“We, the undersigned, are 77 fan content creators, podcasters, YouTubers, TikTokers, artists, writers and cosplayers who have joined together to use our limited platforms to stand in solidarity with our trans siblings and their families in Texas,” a GoFundMe site for the Amidala Initiative states. “No child should fear that their teachers will report their parents to the government for allowing them to live as their true gender. No parent should fear criminal charges for supporting their transgender child and helping them seek therapeutic and medical support to treat their gender dysphoria … this is something we refuse to stand by silently for.”…

(14) DOES NOT PLAY WELL WITH OTHERS. Radio Times listens in as “Christopher Eccleston rules out Doctor Who multi-Doctor story return”.

…However, according to the latest comments from The A Word star, there’s seemingly no chance he would return for a 60th anniversary team-up special currently rumoured for 2023.

He told crowds at Australian convention Supanova: “I’ve never been a fan of multi-Doctor stories. When I worked on the series, I had really strong ideas about what works and what doesn’t, and I always think that multi-Doctor stories are a bit of a cash-in, and a bit of exploitation.

“Creatively, they never worked for me. I looked at the script for the 50th anniversary and I felt as soon as I said I wasn’t doing it it got better because, well, if I’m not in it, it’s better. The creation of the War Doctor introduced a whole new facet to the canon.”

Interestingly though, a later comment from Eccleston suggested he would consider returning to Doctor Who in live-action for a solo storyline following the Ninth Doctor.

He added: “The Ninth Doctor, in particular, is a one-man band. Definitely. So he doesn’t work with other Doctors. If you want me back, you’d get me on my own.”

(15) HEAR FROM EDITORS. Space Cowboy Books will host an online panel discussion “Beyond the Submission Guidelines” on March 29 at 6:00 p.m. Pacific. Register for free here.

Join us for an online panel discussion with editors of SF/F magazines. Learn about the behind the scenes of running science fiction and fantasy magazines with editors: Arley Sorg (Locus & Fantasy Magazines), F.J. Bergmann (Mobius & Weird House), Rob Carroll (Dark Matter Magazine), and JW Stebner (Hexagon Magazine)

(16) PREDICTING THE PAST. [Item by SF Concatenation’s Jonathan Cowie.] Inscriptions provide an invaluable insight into the ancient world. But over the centuries, many inscriptions have been damaged and exist in fragmented or semi-legible forms, making the job of reading and interpreting them extremely difficult. In this week’s issue of Nature, “Restoring and attributing ancient texts using deep neural networks”, Yannis Assael, Thea Sommerschield and their team introduce Ithaca, a deep neural network designed to help historians restore and understand ancient Greek inscriptions. Working alone, Ithaca is able to restore damaged texts with a 62% accuracy, but when historians use Ithaca, their accuracy on the same task rises to 72%. Ithaca can also determine the original geographical location of inscriptions with 71% accuracy, and can date them to within 30 years from the date ranges proposed by historians. The researchers say that such cooperation between artificial intelligence and historians could help transform studies of the ancient world.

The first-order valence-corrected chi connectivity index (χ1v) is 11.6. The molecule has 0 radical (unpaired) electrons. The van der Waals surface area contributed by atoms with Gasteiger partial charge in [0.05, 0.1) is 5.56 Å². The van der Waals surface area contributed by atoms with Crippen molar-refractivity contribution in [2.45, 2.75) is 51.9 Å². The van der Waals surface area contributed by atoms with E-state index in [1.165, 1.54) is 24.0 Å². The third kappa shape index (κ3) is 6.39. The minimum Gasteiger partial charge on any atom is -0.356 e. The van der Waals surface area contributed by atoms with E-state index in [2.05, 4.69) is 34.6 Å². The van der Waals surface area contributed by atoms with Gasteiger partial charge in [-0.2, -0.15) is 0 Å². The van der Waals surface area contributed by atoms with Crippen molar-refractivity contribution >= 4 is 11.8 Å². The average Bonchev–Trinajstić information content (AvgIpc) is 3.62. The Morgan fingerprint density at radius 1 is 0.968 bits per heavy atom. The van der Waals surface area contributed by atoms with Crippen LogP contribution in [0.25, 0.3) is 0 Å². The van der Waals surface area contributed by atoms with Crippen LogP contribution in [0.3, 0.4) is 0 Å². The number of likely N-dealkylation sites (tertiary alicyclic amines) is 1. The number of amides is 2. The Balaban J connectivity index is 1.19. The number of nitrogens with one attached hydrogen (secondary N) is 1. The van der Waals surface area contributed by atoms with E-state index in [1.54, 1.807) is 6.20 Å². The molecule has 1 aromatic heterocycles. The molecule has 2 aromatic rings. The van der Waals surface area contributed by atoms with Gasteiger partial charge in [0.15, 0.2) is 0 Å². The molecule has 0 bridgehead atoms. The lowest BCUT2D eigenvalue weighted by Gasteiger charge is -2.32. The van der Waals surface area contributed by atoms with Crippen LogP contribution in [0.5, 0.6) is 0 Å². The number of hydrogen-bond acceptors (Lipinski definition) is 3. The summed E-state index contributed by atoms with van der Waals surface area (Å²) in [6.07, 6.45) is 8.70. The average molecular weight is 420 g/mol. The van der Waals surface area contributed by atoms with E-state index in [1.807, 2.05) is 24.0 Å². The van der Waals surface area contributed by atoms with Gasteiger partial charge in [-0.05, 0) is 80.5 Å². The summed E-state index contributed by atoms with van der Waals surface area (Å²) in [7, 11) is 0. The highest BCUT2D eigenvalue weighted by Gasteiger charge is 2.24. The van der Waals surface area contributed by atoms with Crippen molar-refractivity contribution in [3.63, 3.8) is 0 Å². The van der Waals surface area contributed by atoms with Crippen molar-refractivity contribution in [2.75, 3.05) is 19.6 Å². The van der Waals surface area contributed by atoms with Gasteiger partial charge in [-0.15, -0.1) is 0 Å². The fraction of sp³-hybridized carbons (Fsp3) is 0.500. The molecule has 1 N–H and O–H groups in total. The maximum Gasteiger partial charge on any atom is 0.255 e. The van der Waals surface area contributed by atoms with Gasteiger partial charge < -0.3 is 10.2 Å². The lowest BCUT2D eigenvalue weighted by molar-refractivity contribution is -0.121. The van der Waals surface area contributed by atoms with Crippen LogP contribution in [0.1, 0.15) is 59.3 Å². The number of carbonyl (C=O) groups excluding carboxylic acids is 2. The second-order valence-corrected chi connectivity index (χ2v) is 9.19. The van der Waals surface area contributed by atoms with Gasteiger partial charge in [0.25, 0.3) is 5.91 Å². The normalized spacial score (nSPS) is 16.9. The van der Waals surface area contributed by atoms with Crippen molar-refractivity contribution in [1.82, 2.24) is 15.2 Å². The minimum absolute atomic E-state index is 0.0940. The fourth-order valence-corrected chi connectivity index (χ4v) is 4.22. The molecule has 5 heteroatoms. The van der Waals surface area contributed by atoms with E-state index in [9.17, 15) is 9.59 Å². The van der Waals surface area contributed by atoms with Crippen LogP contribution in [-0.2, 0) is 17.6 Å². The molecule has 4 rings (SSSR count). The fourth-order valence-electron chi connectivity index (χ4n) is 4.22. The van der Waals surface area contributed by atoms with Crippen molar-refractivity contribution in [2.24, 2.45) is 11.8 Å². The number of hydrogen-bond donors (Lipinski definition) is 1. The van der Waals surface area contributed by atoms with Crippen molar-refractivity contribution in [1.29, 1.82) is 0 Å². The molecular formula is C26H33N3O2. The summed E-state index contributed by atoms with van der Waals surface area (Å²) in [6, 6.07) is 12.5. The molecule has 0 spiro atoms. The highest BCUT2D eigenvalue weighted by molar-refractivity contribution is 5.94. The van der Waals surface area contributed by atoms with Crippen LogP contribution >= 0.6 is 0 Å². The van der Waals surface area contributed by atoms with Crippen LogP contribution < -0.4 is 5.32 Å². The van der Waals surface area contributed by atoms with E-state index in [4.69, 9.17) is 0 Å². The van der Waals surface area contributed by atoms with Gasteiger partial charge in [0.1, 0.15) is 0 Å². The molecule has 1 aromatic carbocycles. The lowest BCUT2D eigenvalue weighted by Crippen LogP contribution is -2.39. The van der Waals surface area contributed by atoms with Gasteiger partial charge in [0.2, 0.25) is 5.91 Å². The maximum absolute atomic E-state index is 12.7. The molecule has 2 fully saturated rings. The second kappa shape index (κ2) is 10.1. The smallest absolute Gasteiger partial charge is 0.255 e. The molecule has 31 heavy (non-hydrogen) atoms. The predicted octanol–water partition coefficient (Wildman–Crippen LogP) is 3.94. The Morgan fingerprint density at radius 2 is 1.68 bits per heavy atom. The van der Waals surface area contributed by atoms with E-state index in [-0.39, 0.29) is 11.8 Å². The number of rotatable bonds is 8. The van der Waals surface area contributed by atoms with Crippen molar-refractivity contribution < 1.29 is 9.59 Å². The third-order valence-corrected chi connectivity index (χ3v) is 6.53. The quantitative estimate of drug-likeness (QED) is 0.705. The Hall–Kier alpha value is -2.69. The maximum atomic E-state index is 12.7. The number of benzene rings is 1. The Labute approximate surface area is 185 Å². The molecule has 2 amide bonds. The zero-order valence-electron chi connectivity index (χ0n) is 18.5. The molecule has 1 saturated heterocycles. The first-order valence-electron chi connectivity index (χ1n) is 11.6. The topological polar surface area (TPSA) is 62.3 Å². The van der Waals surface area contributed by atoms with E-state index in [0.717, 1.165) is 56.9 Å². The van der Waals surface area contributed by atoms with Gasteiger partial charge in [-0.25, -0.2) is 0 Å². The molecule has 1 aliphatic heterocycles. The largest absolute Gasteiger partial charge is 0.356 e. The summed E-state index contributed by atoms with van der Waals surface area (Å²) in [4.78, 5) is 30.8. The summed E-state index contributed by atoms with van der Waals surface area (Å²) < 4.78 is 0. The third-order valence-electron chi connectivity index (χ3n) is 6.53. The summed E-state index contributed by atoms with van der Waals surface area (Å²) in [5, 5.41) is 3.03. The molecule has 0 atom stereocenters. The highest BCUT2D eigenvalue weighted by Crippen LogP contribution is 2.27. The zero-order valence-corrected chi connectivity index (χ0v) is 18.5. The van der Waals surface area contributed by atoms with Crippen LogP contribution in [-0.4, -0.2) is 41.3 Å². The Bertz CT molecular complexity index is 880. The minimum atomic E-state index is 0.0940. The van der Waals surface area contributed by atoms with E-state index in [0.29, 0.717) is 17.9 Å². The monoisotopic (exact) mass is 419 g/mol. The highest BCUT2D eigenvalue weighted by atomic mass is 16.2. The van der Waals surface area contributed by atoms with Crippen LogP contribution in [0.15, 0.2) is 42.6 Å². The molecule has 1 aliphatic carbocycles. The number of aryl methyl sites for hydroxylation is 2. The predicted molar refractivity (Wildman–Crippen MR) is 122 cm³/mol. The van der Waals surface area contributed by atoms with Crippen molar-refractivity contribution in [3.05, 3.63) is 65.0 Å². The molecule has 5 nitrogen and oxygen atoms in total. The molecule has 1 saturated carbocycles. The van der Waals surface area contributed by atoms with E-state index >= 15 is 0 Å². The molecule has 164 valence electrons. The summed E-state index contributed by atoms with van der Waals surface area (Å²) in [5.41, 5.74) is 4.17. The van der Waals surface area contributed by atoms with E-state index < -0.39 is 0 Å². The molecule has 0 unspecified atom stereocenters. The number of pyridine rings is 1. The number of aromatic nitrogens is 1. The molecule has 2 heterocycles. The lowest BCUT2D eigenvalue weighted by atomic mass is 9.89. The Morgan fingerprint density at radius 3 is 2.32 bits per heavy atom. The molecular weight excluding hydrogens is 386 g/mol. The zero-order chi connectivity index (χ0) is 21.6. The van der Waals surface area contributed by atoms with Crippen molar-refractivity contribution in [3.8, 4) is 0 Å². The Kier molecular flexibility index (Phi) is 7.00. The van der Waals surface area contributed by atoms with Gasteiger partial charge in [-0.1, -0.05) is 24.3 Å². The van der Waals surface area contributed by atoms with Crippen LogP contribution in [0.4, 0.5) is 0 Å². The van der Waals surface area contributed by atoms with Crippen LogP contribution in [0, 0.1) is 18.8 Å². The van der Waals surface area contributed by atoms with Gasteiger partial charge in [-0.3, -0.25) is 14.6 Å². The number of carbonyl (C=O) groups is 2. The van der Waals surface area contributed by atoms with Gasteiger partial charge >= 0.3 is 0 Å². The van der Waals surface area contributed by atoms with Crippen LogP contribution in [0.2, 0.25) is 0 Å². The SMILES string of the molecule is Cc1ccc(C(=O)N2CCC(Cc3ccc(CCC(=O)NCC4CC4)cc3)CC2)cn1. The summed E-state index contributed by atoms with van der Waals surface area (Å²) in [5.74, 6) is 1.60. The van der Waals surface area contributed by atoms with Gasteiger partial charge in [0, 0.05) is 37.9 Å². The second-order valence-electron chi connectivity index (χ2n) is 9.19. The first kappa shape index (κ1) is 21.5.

(17) SOUNDTRACK OF SPACE. NASA’s Chandra X-Ray Observatory page hosts a “Sonification Collection” – maybe there is a “music of the spheres.”

…By translating the inherently digital data (in the form of ones and zeroes) captured by telescopes in space into images, astronomers create visual representations that would otherwise be invisible to us.

But what about experiencing these data with other senses like hearing? Sonification is the process that translates data into sound, and a new project brings the center of the Milky Way to listeners for the first time. The translation begins on the left side of the image and moves to the right, with the sounds representing the position and brightness of the sources. The light of objects located towards the top of the image are heard as higher pitches while the intensity of the light controls the volume. Stars and compact sources are converted to individual notes while extended clouds of gas and dust produce an evolving drone….

There’s a demonstration in this tweet:

(18) VIDEO OF THE DAY. [Item by Martin Morse Wooster.] Arthur C. Clarke chats with Dick Cavett about 2001, life on other planets, and perpetual motion machines in this clip from a 1972 Dick Cavett Show. “Arthur C. Clarke on Why Aliens Would Be Superior To Humans”.

English science-fiction writer Arthur C. Clarke discusses the on-going research in astronomy into discovering new planets and how he believes there is life on other planets, although we don’t know it yet.

[Thanks to Michael Toman, Cat Eldridge, rcade, Phil Nichols, mlex, SF Concatenation’s Jonathan Cowie, Mike Kennedy, Martin Morse Wooster, JJ, John King Tarpinian, and Andrew Porter for some of these stories. Title credit belongs to File 770 contributing editor of the day Jim Janney.]

Pixel Scroll 3/5/22 Who Had The Decaffinated Pixel With Extra Space Goo?